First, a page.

Where did capitalism come from?

February 14, 2017

According to the mythology of capitalism, humans have always yearned to barter and profit, but the Marxist tradition long ago set the story straight, explains John Monroe.

PEOPLE MAKE deals all the time--in markets, in politicians' offices, in alleyways. Our president established himself in the business world as the master of the deal, and now he's bringing those skills to the White House to "re-deal" the United States back to greatness.

Making deals, and the whole gamut of business and trade that goes with it, is just part of life. Commercial activity is an essential component of all human culture, and the business mindset an inherent aspect of human nature.

Or so the story goes.

The cheerleaders of the free market have come up with a story about the past that makes capitalism seem natural--the culmination of a long evolution of this innate deal-making instinct, growing in complexity until, with the rise of international trade and the Industrial Revolution, it finally took its rightful place as "the way we do things."

Trade has gone on for millennia, according to this narrative, and with it, that most important of human processes: profit. Ancient and feudal societies didn't understand that profit and the all-important accomplice of deal-making, free trade, had to be the unhindered center of the system, so they eventually failed, giving way to capitalism.

And there's the other part of this tall tale: Only with the rise of business, profit and free trade do we have democracy, freedom and human rights. After all, didn't the great revolutions of the 17th and 18th centuries, establishing democratic republics in England, the U.S. and France, coincide with the spread of global capitalism? Isn't there an essential connection between the art of the deal and the project of human freedom?

LET'S SUSPEND this story for a moment, and look back at the past without green-tinted glasses. Instead, we'll take the Marxist view of history. Frederick Engels laid out Marx's historical materialist approach succinctly:

The materialist conception of history starts from the proposition that the production of the means to support human life and, next to production, the exchange of things produced, is the basis of all social structure; that in every society that has appeared in history, the manner in which wealth is distributed and society divided into classes is dependent on what is produced, how it is produced and how the products are exchanged.

For Marxists, history changes on the basis of the way humans transform their world to meet their needs, how they turn natural objects into human products and then distribute those products through exchange--not on the basis of some innate instinct to barter or profit.

For the vast bulk of the time that humans have existed as a distinct species, there were no classes. Like most of the Indigenous cultures of North America prior to European colonization, work and the products of work were shared in common by small bands of people, which operated democratically.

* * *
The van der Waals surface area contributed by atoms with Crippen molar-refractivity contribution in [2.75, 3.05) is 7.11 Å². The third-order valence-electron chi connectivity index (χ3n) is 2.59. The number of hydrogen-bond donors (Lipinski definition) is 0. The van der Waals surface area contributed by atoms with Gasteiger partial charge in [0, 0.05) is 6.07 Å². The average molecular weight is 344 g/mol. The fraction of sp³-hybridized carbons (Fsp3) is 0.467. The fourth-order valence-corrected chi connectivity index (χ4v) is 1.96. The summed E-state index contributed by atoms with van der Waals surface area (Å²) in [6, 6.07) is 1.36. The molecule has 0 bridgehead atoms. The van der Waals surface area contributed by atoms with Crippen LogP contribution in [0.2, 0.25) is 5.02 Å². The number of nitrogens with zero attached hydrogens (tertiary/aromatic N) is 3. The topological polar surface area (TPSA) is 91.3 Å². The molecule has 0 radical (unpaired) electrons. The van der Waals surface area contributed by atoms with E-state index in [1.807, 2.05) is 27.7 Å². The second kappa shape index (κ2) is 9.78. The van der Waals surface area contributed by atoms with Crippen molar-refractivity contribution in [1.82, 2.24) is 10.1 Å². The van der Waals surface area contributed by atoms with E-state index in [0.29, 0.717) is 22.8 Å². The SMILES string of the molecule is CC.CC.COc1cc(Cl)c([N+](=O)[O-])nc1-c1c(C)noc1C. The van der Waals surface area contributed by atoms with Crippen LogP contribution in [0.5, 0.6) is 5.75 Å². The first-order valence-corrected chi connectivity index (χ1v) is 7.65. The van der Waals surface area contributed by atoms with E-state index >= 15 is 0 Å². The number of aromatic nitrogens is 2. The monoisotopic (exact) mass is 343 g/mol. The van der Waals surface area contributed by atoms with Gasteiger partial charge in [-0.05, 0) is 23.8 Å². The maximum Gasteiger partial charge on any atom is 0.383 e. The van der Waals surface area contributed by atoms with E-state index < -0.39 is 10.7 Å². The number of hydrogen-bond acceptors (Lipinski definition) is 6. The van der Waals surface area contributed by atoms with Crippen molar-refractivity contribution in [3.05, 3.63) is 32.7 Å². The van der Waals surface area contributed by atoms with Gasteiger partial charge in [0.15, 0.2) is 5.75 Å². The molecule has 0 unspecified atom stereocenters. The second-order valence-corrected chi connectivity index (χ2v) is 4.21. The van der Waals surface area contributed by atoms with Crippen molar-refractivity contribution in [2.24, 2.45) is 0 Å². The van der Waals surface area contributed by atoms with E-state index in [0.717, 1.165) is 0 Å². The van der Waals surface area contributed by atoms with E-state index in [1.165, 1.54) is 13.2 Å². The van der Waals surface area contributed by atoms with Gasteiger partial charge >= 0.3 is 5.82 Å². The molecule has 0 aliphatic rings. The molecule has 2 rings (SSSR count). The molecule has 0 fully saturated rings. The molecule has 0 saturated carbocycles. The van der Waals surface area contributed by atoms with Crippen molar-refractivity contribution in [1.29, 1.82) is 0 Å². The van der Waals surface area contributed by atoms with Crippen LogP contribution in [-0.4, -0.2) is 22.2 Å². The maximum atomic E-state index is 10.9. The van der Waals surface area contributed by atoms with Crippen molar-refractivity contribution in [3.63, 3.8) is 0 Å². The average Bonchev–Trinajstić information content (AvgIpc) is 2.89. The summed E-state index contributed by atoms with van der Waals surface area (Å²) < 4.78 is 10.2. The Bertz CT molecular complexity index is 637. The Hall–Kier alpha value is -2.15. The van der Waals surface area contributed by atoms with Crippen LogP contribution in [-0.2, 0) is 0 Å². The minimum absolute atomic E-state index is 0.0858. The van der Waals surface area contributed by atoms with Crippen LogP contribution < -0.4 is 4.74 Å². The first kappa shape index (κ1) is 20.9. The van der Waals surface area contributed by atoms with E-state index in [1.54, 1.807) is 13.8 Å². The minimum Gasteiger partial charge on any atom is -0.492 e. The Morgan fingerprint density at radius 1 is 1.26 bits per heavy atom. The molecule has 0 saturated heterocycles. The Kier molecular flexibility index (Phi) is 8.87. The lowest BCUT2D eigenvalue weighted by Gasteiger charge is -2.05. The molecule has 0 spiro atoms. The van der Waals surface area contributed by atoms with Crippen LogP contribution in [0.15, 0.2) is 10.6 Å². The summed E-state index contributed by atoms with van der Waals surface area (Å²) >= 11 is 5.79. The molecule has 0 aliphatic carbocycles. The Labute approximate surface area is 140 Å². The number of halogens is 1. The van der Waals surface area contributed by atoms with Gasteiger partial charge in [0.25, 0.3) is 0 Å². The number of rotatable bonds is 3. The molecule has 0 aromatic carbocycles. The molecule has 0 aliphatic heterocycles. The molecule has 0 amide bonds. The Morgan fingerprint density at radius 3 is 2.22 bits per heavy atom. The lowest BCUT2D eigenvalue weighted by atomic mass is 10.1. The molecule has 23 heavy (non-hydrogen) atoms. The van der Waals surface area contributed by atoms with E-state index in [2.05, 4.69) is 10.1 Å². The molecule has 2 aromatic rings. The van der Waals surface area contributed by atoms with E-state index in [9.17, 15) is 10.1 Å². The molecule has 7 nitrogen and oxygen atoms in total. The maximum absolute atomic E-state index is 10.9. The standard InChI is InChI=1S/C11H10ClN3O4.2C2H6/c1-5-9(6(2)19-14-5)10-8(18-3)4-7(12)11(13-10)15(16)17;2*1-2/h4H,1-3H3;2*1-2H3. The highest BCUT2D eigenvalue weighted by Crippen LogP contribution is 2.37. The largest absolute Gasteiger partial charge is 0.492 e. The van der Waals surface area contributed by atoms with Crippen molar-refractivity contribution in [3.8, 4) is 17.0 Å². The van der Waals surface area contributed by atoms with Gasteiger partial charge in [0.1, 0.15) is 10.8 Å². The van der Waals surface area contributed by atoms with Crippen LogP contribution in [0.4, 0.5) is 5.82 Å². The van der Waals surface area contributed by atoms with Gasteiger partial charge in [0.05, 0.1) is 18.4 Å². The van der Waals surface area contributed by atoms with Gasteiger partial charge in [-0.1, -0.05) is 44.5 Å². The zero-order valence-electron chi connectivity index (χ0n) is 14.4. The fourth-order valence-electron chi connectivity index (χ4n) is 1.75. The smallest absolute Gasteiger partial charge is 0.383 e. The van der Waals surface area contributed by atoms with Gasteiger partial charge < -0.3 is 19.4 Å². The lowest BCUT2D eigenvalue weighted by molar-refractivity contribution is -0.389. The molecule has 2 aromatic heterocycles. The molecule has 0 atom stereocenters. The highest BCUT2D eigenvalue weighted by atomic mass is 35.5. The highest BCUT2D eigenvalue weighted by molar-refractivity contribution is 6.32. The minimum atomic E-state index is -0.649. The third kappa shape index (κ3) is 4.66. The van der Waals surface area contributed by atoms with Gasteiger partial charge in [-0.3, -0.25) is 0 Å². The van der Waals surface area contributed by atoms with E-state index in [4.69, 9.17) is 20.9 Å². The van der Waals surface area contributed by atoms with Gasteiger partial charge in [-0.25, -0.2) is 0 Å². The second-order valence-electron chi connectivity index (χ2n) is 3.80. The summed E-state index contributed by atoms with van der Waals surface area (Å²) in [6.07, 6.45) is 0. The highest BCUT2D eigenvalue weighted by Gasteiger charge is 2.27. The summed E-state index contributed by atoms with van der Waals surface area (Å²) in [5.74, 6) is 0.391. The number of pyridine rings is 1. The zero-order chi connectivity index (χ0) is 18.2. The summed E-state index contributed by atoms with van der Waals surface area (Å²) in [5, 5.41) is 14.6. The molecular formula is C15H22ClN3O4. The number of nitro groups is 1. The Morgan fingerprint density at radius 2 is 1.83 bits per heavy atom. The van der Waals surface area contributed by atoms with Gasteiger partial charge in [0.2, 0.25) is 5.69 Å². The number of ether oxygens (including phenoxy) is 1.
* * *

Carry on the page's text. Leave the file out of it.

Starting around 10,000 years or so, settled societies emerged in a number of places on the planet, and class distinctions developed for the first time in human history--with a small minority of people ruling over the majority.

Eventually, complex social systems arose in which a ruling class lived off the labor of the vast majority of the population--who were sometimes owned directly by the ruling class as slaves and sometimes bound to a piece of land as peasants and forced to give up some of what they labored to produce to the elite.

THE PROCESS of classes emerging varied in different parts of the world, but human labor and who possessed it produced was the central factor.

Humans have always made tools to help them survive. But at certain points--when humans settled in one place, rather than lived in nomadic bands--the tool-making progressed from basic items used in hunting and gathering to more complex tools, like methods of irrigation to grow cultivated plants, to take one example.

As the tools improved, these groups of people could produce more than was necessary for basic survival--they produced a surplus. Over a long period of time, a small group within these societies came to control that surplus, and that control became the basis of a social distinction and political authority. Next to emerge were centralized states, exercising military and legal authority as a way to protect the wealth of this minority.

The Marxist historian Chris Harman summarized how this dynamic led to another--one more directly involved in the rise of capitalism as a distinct form of class society:

[T]he ruling classes of the new civilizations...demanded distantly obtained products on a scale that could not be satisfied by the old-established customary networks. At the same time, they were rarely prepared to face the hardship and risks involved in procuring such things themselves.

People soon emerged who were--in return for a share of the surplus the ruling class had obtained through exploiting the cultivators. So specialized traders got a "mark-up" by selling to the ruling class goods from a great distance away. Some were individuals from the exploited cultivator class, others from the nomadic peoples living between the centers of civilization. But regardless of their origins, they began to crystallize into a privileged class separate from the old ruling classes.

As this not-yet-ruling class developed its economic strength, there were power struggles with the established elite. Often, the ruling state apparatus was too powerful to be overthrown--in China, for example, the development of capitalism was held back for centuries by this.

In medieval Western Europe, where the various states were more primitive and constantly at war with each other, the merchant class organized itself into a more powerful grouping, with its representatives emerging to vie for political power.

THE EMERGENCE of merchant networks went along with what Marx and Engels classified as "the production of commodities"--defined as "that economic phase where articles are produced not only for the use of producers, but also for the purpose of exchange."